The increasing cost of cement, an important component for building construction has sent apprehension that prospective property developers may compromise quality in their projects.
Experts in the built environment fear that the dream of lower construction costs might have failed, as the development has already triggered a ripple effect in popular markets, with prices going up by about 20 per cent.
The hike in products is not divorced from the nation’s annual inflation rate, which climbed to 13.71 percent in September of 2020 from 13.22 percent in the previous month.
According to the National Bureau of Statistics (NBS), the rise was the highest inflation rate since February of 2018, leading to widespread increases in prices due to border closures and the pandemic crisis coupled with, lower interest rates.
Investigations by The Guardian has shown that the prices of major building construction components like cements, roofing materials, earth works, doors and iron rods have skyrocketed as seen in other commodities.
For instance, the price of Alu-zinc rose from N18, 000 the previous month to N19, 500.
Similarly, the price of a 50 kilogramme of cement rose to N3, 500, N3, 200, N3,000, from N2, 700 and N2, 650 previous months, while the price of Iron rod, is now between N280, 000 – N290, 000 per tonne.
Also, the prices of door is now N11, 000 from N9, 000, while roofing sheet price for Jumbo is N19, 500 and N27, 000 for Cameroon aluminum.
The price of granite went up to N190.000 per ton while, the price of sharp sand goes for N80, 000 and the price of nail goes N10, 000 per bag.
Confirming the development, a cement dealer in Lagos, Mr. Sunday Ilesanmi, said the price of a 50 kilogramme per bag is now going for N3, 600. He said the price has persisted for a month.
The product, he said, was sold at the rate of N2,700 and N2, 800 early October, before it increased to N3, 000 and N3, 600 this month.
According to him, there was scarcity of the product in the open market, which fuelled the rush by buyers.
He said, “With the high cost, the dealers don’t even see the product to buy from the manufacturers. We don’t understand the situation. What we learnt is that there was an increase by one of the manufacturers. I think that caused the problem in the markets.”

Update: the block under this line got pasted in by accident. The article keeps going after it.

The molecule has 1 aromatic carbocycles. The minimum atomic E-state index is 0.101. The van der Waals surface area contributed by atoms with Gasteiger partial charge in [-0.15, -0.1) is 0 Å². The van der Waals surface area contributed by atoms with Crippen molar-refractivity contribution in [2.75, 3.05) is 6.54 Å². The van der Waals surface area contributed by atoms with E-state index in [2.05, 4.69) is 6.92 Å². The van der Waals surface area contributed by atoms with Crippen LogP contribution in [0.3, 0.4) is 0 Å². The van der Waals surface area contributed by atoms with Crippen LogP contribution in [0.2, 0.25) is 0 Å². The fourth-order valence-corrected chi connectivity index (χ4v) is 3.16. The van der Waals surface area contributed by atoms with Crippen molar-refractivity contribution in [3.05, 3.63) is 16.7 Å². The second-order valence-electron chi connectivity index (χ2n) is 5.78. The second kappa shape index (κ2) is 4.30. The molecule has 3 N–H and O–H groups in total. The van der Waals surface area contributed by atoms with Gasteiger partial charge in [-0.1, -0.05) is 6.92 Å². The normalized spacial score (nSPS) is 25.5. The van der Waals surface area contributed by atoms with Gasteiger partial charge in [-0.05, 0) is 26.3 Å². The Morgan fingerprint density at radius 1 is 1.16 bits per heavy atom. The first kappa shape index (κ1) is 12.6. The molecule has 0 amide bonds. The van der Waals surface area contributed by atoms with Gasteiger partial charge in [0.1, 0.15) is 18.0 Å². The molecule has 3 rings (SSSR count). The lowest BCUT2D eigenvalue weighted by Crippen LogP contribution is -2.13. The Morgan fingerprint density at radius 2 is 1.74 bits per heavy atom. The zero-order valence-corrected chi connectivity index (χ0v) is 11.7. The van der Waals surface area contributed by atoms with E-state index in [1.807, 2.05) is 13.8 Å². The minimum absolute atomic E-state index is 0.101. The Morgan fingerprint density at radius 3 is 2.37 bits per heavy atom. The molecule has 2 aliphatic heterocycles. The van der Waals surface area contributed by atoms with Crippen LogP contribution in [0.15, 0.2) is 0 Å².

Ilesanmi revealed that the markets, usually experience an increase in price of cement towards end of the year.
But, described the current hike as too exorbitant, stating that it would affect the housing delivery process as contractors and developers will need to review their quotations.
Another dealer in Alagbole, Mercy Opaleke, who said there was no justification for the latest development from the manufacturers, stated that the product had become scarce in the markets.
But, the Executive Secretary, Cement Manufacturing Association (CMAN), Mr. James Salako, said no manufacturer had increased price of cement.
Buttressing that, a major distributor in cement and other building materials in Mowe area of Ogun state, Mr. Fadeyibi Emmanuel, blamed opportunists and logistics for the new prices, saying the manufacturers never did.
He stressed that because it is a free market economy, you cannot fix the prices or asked them to sell at a particular price.
According to him, the turn around time for transportation has increased from three hours to eight hours forcing some distributors to increase to recover loss.
While stressing that bad roads put pressure on distribution, Emmanuel said the covid-19 pandemic impacts on businesses is still there. The port congestion affected importation of raw materials, thereby reducing outputs, which the middlemen increase their prices.
He said, distributors in Ibadan, and other parts of the country have already increased prices two months ago.
He stated that many dealers hoard products and capitalised on that to maximise profit.
Emmanuel, however, said the increase might not be different with the economic realities in the country, which has affected all commodities.
According to him, the cost of living has gone up, including food prices and building materials.
Meanwhile, a senior official from one of the cement manufacturers called for restrained, saying things will soon fall back in place as country undergoes recovery processes.
The official, who did not want to be named said some cement sellers, did not understand these realities affected low output in some of the factories as only distributors with capacity with 20 to 30 trucks per day, will give accurate information, especially as it affects turn around time.
According to him, during the End SARS protests, many of the distributors refused to move their trucks for fears of attacks, which made the products to be left in the trucks, while they were waiting for right time to move.
The turn around time per trip jumped to nearly 40 per cent because the travel time increased twice due to bad roads, adding that the distributors lost hours are now added to the cost.
He further explained that the curfew affected the dealers, who always moved at night. “The consequence is that the products could not be transported coupled with the presence of some security men at the major roads, who normally collect money from truck drivers.”
A major distributor at Ibafo, said the middle men, often complained that they could not get products for two weeks and then hike the prices, without understanding that the manufacturers have not increased the price.
He stressed that The End SARs protests was also a big factor, as it triggered port congestion and delay in clearing imported materials.
According to him, the COVID- 19 pandemic forced manufacturers to reduce output to almost half due to delay in getting raw materials from abroad.
“Cement dealers also using increase in petrol price as an excuse to increase product price, even when petroleum are not used in manufacturing process,” he said.